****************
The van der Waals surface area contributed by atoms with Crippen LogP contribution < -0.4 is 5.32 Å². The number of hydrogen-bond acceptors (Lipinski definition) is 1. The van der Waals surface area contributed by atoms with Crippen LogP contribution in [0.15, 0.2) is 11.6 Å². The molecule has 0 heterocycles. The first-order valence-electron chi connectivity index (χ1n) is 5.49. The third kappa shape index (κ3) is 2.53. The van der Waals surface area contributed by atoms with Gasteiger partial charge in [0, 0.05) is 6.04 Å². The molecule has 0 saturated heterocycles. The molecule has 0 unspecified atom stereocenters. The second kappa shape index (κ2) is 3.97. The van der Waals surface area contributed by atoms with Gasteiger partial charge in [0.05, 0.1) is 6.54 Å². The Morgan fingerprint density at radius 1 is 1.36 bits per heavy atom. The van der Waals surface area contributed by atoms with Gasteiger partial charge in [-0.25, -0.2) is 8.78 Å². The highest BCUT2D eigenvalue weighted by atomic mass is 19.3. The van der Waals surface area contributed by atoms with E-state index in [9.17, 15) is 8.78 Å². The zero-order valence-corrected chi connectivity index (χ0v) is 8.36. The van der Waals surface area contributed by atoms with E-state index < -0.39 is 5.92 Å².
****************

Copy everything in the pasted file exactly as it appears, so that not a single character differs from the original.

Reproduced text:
The van der Waals surface area contributed by atoms with Crippen LogP contribution < -0.4 is 5.32 Å². The number of hydrogen-bond acceptors (Lipinski definition) is 1. The van der Waals surface area contributed by atoms with Crippen LogP contribution in [0.15, 0.2) is 11.6 Å². The molecule has 0 heterocycles. The first-order valence-electron chi connectivity index (χ1n) is 5.49. The third kappa shape index (κ3) is 2.53. The van der Waals surface area contributed by atoms with Gasteiger partial charge in [0, 0.05) is 6.04 Å². The molecule has 0 saturated heterocycles. The molecule has 0 unspecified atom stereocenters. The second kappa shape index (κ2) is 3.97. The van der Waals surface area contributed by atoms with Gasteiger partial charge in [0.05, 0.1) is 6.54 Å². The Morgan fingerprint density at radius 1 is 1.36 bits per heavy atom. The van der Waals surface area contributed by atoms with Gasteiger partial charge in [-0.25, -0.2) is 8.78 Å². The highest BCUT2D eigenvalue weighted by atomic mass is 19.3. The van der Waals surface area contributed by atoms with E-state index in [9.17, 15) is 8.78 Å². The zero-order valence-corrected chi connectivity index (χ0v) is 8.36. The van der Waals surface area contributed by atoms with E-state index < -0.39 is 5.92 Å².